The Barcelona doctor Elías García-Pelegrín has managed to incorporate into his investigative work his two greatest obsessions: magic and animal cognition. According to him, the dichotomy between the arts and sciences does not make much sense. Artists seek to explore the human condition, just like psychologists and biologists, with the difference that the former use empirical methods.
Specifically, magicians need to understand humans’ attention and perception in order to trick their audiences. Magic tricks can tell us a lot about our consciousness and how we perceive reality. Currently, García-Pelegrín is a professor of Animal Behavior at the National University of Singapore, and he is interested in using magic to understand how other animals perceive the world.
He recently published a curious study, which he conducted during his doctoral work at Cambridge University. He offers evidence that monkeys, like us, can also be fooled by magic tricks, but only when they share the magician’s motor skills —that is, when they can conduct the same movements.
In the study, he conducted one of the first magic tricks that any magician learns: the French drop. The magician shows a coin in one hand and then passes the other hand in front of it, hiding the thumb behind their fingers. The human audience, however, knows that the thumb is ready to grab the coin once it is no longer visible. The surprise occurs when the magician separates their hands and opens them, revealing that the coin remains in the first hand.
García-Pelegrín performed the trick before an unusual audience. The subjects were 24 monkeys of three different species: eight capuchins, eight spider monkeys and eight titi monkeys. Instead of a coin, he used a small piece of food. If the monkeys guessed what hand the food was in, they got to eat it.
The selection of the three species was deliberate: capuchins are known for their high manual abilities. The shape of their hands allow them to control each finger individually and grab with precision using their thumb and forefinger. In the wild, they use their dexterous hands to crack nuts with stone tools. The capuchins in the study fell into the trap of the French drop 81% of the time. The trick had a similar effect on them as on a human audience.
Sleight-of-hand #magic trick known as the “French drop”—whose deception relies on opposable thumb movement—only fools monkeys with opposable thumbs. @EGarciaPelegrin, @Dr_RMiller, @CliveWilkins6, @nickyclayton22— Cell Press (@CellPressNews) April 4, 2023
Learn more in @CurrentBiology: https://t.co/iZJwnpBS0C pic.twitter.com/10coNf3oAh
Spider monkeys are less dexterous than capuchins. Their thumb rotation is limited, but they can still move it to touch the forefinger, to a certain point. On rare occasions, they have been observed using rudimentary tools. They fell for the trick 93% of the time.
Titi monkeys are unlike the others, as they do not have opposable thumbs and cannot grab with precision. They are very small primates whose hands have evolved to allow them to climb up vertical trunks. In this context, it is more useful for them to extend their five fingers to increase their hands’ surface areas, sinking all their nails into the tree at once. Curiously, the magic trick did not work on them: they selected the hand that simulated the grab only 6% of the time.
Thumbs or brains?
The results could be due not to differences in the monkey’s hands, but to other factors such as body size or cognitive capacity. The researchers invented a new version of the French drop, which they called the “Power Drop.” The trick is the same, except that the magician uses the fist, not the thumb, to grab, flexing the rest of the fingers.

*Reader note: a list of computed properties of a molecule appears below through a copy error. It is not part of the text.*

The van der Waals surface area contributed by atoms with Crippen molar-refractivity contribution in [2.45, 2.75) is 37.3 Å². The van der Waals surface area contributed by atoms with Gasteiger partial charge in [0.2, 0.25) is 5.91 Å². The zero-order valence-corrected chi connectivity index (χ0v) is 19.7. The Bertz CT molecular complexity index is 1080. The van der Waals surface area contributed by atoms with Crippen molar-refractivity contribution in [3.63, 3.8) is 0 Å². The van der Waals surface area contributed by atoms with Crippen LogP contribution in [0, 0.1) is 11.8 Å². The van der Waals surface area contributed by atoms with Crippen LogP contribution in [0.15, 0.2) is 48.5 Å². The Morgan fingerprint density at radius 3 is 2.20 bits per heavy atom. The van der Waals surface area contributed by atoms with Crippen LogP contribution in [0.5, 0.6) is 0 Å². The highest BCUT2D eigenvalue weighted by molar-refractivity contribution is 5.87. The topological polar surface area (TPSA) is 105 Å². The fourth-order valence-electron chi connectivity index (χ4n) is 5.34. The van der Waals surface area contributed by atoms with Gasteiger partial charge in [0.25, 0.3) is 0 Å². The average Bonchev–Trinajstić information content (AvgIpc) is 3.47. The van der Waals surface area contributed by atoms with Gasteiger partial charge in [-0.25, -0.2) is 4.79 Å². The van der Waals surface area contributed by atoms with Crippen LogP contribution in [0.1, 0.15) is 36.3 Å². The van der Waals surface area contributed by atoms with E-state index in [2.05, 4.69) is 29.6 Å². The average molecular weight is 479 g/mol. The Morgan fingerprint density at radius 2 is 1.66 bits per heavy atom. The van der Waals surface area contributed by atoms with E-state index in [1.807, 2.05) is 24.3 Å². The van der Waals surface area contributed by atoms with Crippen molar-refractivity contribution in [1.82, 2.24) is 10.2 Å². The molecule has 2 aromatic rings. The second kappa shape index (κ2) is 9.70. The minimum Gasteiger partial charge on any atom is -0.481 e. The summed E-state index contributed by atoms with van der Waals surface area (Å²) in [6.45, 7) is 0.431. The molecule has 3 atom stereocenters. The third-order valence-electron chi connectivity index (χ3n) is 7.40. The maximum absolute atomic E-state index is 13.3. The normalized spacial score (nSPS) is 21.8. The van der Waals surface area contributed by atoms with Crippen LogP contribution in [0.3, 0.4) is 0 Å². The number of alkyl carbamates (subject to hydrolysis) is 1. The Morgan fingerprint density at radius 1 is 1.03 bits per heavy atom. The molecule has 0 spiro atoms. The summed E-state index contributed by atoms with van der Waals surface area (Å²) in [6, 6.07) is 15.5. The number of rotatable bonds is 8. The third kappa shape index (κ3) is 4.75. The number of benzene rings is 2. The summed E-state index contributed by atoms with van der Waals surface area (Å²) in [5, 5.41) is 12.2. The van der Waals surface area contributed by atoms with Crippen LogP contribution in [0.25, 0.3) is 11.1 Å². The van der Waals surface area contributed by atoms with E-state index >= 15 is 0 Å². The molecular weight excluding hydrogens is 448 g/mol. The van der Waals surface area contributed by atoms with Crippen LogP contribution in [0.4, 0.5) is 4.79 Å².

In this case, the titi monkeys fell for the magic trick just like the capuchins and spider monkeys. The gesture that the magician makes with the trick is familiar to the titis, as they use it frequently to grab food. The difference between the two tricks is subtle, but it seems to have radically different effects on the titis’ brains.
In an earlier study, García-Pelegrín did the French drop before the attentive gaze of an Eurasian jay, which does not even have hands. As with the titis, the trick did not work. Why could that be? Why do tricks only work when the observer knows from experience the magicians’ gestures?
The magic of mirror neurons
We can find the answer in so-called “mirror neurons.” Neuroscience has given evidence that the motor neurons that are activated when we do an action are also activated when we see someone else doing the same movements.
For example, if we see a dog eat, the neurons in charge of our jaw movements start working. However, they do not activate when we see dogs bark, as the action is not part of our motor repertoire.
Scientists like Guiacomo Rizzolatti, who discovered mirror neurons, have suggested that thanks to them, we can interpret other peoples’ actions. That is, we understand the actions of others when they resonate with our motor neurons. That would make it more difficult for us to decipher movements that we cannot do.
Of course, García-Pelegrín’s study gives evidence that an individual’s motor skills affect how they perceive and interpret other people’s movements. With the French drop trick, the titi monkey did not think that the magician was grabbing the coin with his thumb, despite being familiar with human hands. It is possible that, as they do not have the same ability, their motor neurons did not activate and therefore they could not interpret the movement.
That is just a hypothesis, however, as the function of motor neurons is still debated in the scientific community. There remains a lot of work to do for scientists to understand how animals perceive and process others’ actions. Perhaps what scientific research needs is a little more magic.
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